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Subject: Puzzle Strike insert rss

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Kevin Jonas

Oakdale
Minnesota
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Puzzle Strike is my favorite game. With the standalone expansion Shadows and promos there's quite a bit of content to organize. It is a deck builder that uses poker chips instead of cards.

Here is the foam core insert I made for it. This was my first insert I ever made. I made it on the fly. I did not measure anything ahead of time. My goal for inserts is to organize and help with setup and cleanup. Also it needs to transport and store vertically. I don't really care about looks.



I decided to get in on the Glowforge laser cutter Kickstarter over 2 years ago. So, being excited for the release I decided to design a new insert for Puzzle Strike. I figured this would be a good way to learn CAD software and how to get files ready for a laser cutter.

Also, I figured this needed a redesign. Since the wood is a 1/16" of an inch thinner than the foam core I used it means there would be more room. I could fit all the bank chips in the bottom tray.

I decided to use Sketchup because it was really simple to learn. However, getting from Sketchup to a PDF that a laser cutter can recognize is not simple. More on that later. Here's the design I came up with. It took about 3 hours to come up with the majority of the design. Then a couple hours of fine tuning.



The idea of this design is the top tray holds the player boards and blinds, along with the characters chips in that pyramid tray. The bottom is split into two trays.

The smaller bottom tray holds the chips that are in every game. This is its own tray so it can be removed and set on the table to remove chips from it as needed. The larger one holds the rest of the puzzle chips, 51 unique chips, 5 of each. You play with 10 of those every game so you only need access to this tray once during setup. In addition to that providing variability there are 20 characters with 3 chips each. This is an asymmetrical deck builder. Players have different starting hands because of the characters.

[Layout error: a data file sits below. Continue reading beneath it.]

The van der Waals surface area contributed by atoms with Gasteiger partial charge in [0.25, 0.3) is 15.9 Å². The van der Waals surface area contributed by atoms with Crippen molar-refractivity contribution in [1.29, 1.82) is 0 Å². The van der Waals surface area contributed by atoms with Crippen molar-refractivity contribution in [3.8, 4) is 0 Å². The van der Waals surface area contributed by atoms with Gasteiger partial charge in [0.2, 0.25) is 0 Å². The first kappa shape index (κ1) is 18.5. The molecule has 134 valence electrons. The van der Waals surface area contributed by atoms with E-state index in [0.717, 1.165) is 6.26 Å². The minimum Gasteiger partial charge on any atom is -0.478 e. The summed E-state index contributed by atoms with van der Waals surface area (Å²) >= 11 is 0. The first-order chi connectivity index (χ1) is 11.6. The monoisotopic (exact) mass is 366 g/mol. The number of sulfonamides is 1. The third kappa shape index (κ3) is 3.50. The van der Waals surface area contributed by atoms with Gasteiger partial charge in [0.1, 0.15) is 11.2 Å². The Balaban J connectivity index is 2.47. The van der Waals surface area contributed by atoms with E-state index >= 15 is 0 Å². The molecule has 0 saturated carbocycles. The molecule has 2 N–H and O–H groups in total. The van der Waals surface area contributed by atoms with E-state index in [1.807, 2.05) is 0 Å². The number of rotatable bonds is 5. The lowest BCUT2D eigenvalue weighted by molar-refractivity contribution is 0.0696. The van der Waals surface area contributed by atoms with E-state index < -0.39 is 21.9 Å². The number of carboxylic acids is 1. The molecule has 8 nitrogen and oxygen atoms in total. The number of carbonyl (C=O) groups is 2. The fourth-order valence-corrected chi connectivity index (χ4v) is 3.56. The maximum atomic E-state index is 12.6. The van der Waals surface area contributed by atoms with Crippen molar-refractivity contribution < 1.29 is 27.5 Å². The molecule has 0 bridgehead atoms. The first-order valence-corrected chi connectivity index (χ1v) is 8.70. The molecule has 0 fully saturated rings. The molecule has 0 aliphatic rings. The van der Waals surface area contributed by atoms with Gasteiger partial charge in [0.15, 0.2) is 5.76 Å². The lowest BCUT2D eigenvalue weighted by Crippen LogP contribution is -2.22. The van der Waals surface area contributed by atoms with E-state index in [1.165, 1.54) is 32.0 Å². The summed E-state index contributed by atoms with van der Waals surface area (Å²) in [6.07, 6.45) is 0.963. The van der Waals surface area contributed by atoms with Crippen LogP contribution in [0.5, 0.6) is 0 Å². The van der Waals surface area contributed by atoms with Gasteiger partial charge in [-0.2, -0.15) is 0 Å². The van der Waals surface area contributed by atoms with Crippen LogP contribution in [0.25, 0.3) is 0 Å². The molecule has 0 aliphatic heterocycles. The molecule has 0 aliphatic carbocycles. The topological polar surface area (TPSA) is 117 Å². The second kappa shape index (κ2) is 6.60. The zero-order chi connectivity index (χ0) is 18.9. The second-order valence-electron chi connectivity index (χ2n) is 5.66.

For the characters I made that pyramid tray. When you get the promo pack with the randomizer cards it comes with a strategy guide. In strategy guide is a triangle that represents the styles of the characters. The styles are Rushdown (fast offense) beats Economy beats Defense Beats Rushdown. Where the character sits in the triangle tells you the general style of that character.

The reason I decided to mimic this was to make it easier to locate a character and it looks cool. If you want a particular style grab the character from that area of the triangle. Or you can use the randomizer cards to randomly select a character. Then use the strategy guide index to find the character's page. The heading of that page will indicate where in the triangle that character is. Also you will have a table of chips that the character likes and dislikes. My groups drafts chips so this comes in handy for quick setup.

Well, the Glowforge was suppose to ship over 2 years ago. It kept getting pushed off. It just started shipping this month. I cancelled my Kickstarter a year ago. I finally decided that since I have this insert designed I would get it made. I used the website Ponoko.com to make it. I decided to use clear acrylic because it is cheaper than wood and it would make it easier to see the chips.

Now after I made it I would probably make the top tray, bases, and outside walls out of wood. Acrylic is a bit fragile on it's own. but once all glued together it is fairly strong.

Here's pics of the final product. I have since used magnets to hold the triangle lid on instead of a rubber band.




Like I said earlier, getting from Sketchup to a PDF Ponoko likes was not simple. When I started this two years ago there was an extension for Sketchup to convert 2D objects to a SWF file. It didn't work on my Mac, that was part of the reason I put it off for so long. However, it does work with the current version of Sketchup.

Once you have an SWF file you need to organize the parts for cutting. When I first made this the best DIY way to do this was to use Inkscape, create an image the size of the material you were going to cut from, and then manually place the items on that image. Very time consuming. However, when I started looking at this a month ago I found a website called svgnest.com which does this. Then after I decided to use Ponoko I found Deepnest.io as they have a Ponoko discount. So I used Deepnest instead to create the cutlist sheets.

So, to sum up those steps, I opened my 3D design in Sketchup. Created a new design in Sketchup and copied the 2D faces of the parts to that project. From there I used the SVG export plugin to export those 2D objects to an SVG file. I then imported that SVG file into Deepnest along with adding the size of sheets Ponoko supports and let Deepnest run for 2 days. I took the best design it came up with and copied and pasted it to the Ponoko templates using Inkscape. I then sent it to Ponoko.

If you are to use SVGnest you need to add a 2D object representing the material sheet to the SWF file. In Deepnest you can just create the sheets after you import the SWF.
 
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